Training with Gabe Suarez

I had Professor of Middle East History who was part of the team that was re-assembling and translating the Dead Sea Scrolls (He was also a South African who spoke fluent Arabic who went to Notre Dame and was teaching at a Baptist college in Arizona, so just being near him was a cross-cultural experience.). 

I digress. 

When it came to the Dead Sea scrolls and the supposed “mysteries” inside them, he’d say, “Ask the people who are saying that there are ‘untold secrets’ hidden in the Dead Sea Scrolls if they’ve touched the scrolls, if they’ve actually seen them.” 

The idea behind my prof’s comment was there are no “secret hidden mysteries” in the scrolls, as they’ve been mostly translated and what hasn’t been translated is either a) jumbled and tattered or b) available from other sources. 

Which brings me to Gabe Suarez. 


Opinions on Gabe are divided, but rarely low-key. However, having spent two days training and breaking bread with him in the forests outside of Prescott and seeing and touching the scrolls, so to speak, I can state a few things for the record: 

  1. Gabe’s a great trainer. His methods are solid, he’s patient with slow learners like me, and while he is a definitely a tactical/defensive trainer, he doesn’t take the easy way and disparage gun games and the people who play them.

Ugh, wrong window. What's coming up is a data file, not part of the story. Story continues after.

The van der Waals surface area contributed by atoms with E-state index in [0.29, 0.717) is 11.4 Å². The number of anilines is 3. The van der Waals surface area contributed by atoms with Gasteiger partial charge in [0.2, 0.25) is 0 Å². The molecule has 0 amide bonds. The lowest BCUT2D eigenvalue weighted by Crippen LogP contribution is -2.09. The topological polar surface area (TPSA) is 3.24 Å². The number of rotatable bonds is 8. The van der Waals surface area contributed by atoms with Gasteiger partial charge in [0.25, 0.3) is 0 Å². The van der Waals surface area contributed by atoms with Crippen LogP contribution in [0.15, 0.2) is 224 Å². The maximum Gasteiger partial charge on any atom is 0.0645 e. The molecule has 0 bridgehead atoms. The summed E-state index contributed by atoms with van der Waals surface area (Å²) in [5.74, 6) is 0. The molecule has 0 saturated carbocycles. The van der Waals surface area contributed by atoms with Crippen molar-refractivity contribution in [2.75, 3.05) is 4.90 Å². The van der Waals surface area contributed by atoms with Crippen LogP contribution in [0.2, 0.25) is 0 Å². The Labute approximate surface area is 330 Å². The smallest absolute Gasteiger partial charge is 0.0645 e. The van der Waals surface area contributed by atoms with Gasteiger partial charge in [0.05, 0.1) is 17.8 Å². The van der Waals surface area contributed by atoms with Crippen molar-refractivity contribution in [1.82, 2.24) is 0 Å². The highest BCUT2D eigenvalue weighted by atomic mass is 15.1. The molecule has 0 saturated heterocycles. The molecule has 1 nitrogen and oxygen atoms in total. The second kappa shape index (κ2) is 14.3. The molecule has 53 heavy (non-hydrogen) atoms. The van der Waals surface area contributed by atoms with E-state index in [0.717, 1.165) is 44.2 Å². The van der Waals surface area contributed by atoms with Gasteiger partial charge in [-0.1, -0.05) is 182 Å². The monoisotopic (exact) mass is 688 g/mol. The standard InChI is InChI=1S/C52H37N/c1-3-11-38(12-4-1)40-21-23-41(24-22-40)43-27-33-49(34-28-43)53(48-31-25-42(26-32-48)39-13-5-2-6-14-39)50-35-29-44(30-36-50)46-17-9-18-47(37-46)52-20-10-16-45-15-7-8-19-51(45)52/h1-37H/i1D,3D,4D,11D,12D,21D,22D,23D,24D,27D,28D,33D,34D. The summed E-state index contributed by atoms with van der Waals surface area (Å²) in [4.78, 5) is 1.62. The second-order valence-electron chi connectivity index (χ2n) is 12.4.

2. He’s not afraid to list his sources. I’ve taken other classes that borrow heavily from trainers like Rex Applegate and Charles Askins but never mention that fact, as if what they were teaching sprung into someone’s mind around 1995 or something. Most men credit their sources when they have to, humble men acknowledge them whenever they can because they realize the debt they owe those who came before them. 
  3. He has, as the saying goes, seen the elephant. Before I trained with Gabe, I didn’t place an emphasis on getting training from someone who’s been on one end of a gunfight and lived, because every gunfight is a chaotic event and no two will ever be the same.
    Now, however, I think that makes a difference because it lends to a deeper understanding as to why we train with a defensive firearm.
  4. And the big question is, how long does one man have to pay for one mistake? 
    Did Gabe eff up and work when on disability from the cops? Yes. Was that a mistake? Probably. Did he pay his debt to society? Yes. 
    End of story. Look, you can say, “But he plea-bargained it down!” all you want, but the fact is, in the eyes of the law, it’s over and done with. 
    So why some people hold a grudge about something they were never involved with, I’ll never know. 

There are some trainers who I will never, ever train with (or train with again) because they do stuff that will get you killed on the training range, much less the street, or teach something that is of limited defensive value but makes them a lot of money

That, to me, are the real reasons to shun a trainer.